It’s Been a While

Hello to all! First, I must apologize for my absence on this blog as our spring break was last week and it would have been unfair of me to create a post without any substance. This post will take a different tone than in my previous posts. This entry will be centered about the technical and organizational aspect of being an archivist, an often looked over area of the archiving world.

Me and my fellow CCEPS fellow, Sara, are closing in on the end of processing the IAC collection and we have discovered the second half of the archiving universe. The first half of this fellowship brought with it the excitement of learning about new areas of academia previously left out of my mind. However, the learning has not stopped, if anything it has continued in different directions. It has continued from the scholarly to the archival realm and it still contains the same level of excitement that I was able to translate onto paper (digital really). I have been able to connect to this area of the work because the German efficiency expert inside me loves the fact that I get to organize this collection in the simplest way possible, making it easy for researchers to find what they want. Since I am unable to change the world all on my own, conquering the archival world will have to do in the mean time. 
O.K., so now to get down to the thick of it, the meat and bones of the Claremont Special Collections. The IAC collection is nearing its completion! We have placed (mostly) everything into neat folders and boxes just ready for research to be carried out on the extensive Nag Hammadi codices contained within.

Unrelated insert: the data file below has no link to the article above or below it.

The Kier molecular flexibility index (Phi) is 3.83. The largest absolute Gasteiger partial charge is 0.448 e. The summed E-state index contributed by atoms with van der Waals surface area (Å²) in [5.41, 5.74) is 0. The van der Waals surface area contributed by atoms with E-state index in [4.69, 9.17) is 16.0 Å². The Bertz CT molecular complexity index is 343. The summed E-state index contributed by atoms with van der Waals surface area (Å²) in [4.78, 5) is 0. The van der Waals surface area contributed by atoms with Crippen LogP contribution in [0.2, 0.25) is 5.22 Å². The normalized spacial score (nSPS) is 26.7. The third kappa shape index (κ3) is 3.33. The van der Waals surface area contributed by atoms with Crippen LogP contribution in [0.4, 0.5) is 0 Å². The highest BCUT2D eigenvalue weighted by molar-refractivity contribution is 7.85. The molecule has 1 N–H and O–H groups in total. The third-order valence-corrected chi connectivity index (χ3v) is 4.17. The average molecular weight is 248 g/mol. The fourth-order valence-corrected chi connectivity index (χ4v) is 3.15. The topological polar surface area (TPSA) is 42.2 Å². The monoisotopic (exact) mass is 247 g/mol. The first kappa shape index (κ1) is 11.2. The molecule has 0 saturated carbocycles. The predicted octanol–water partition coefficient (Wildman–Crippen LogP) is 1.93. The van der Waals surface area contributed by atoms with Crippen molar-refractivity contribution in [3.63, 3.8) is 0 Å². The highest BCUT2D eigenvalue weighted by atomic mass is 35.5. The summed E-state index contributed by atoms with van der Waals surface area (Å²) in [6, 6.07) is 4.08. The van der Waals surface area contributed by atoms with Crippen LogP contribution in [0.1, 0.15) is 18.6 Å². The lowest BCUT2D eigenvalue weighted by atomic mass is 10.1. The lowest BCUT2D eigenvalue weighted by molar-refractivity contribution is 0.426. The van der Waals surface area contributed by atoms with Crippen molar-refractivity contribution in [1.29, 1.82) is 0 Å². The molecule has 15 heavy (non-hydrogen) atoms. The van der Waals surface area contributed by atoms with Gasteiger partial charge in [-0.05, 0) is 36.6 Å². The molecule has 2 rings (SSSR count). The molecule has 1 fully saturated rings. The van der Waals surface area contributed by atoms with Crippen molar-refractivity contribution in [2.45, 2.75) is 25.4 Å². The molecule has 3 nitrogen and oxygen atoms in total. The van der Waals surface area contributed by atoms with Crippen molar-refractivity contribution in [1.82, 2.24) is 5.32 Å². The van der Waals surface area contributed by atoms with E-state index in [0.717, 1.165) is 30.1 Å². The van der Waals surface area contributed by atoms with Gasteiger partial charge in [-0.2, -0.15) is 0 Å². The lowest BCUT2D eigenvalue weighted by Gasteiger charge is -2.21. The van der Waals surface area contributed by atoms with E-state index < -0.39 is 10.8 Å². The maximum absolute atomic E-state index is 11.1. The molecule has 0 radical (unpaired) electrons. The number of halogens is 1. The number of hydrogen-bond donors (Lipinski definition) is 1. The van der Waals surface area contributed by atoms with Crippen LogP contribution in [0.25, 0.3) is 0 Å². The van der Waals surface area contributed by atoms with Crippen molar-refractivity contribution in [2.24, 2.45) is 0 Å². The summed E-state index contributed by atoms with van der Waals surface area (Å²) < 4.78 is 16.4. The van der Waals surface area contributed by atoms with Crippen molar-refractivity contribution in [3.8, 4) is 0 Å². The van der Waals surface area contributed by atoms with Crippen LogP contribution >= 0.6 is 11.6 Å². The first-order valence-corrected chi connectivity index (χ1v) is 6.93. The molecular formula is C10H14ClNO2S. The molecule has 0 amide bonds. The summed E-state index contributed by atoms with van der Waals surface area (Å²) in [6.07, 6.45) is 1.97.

Here you can see our folders, tucked away neatly into the proper boxes. The process was a long one but filled with interesting twists and turns that included finding pictures of Henry Kissinger looking at the pages of the Nag Hammadi codex. With the processing out of the way, I am now able to focus on developing a comprehensive finding aid. This includes taking all of the information from the individual folder titles and placing them in the correct order within Archivist’s Toolkit. This program allows for easy access to all of the finding aids for all the collections in the library. It also allows for me (or any archivist really) to fiddle around with the structure and content of the finding aid to ensure order and efficiency are achieved. With the toolkit, we are able to catalog all the files, maps, and seemingly countless audio tapes.
In the very near future, researchers will be able to look up the finding aid and find all that they need thanks to the tireless efforts of the CCEPS Fellows.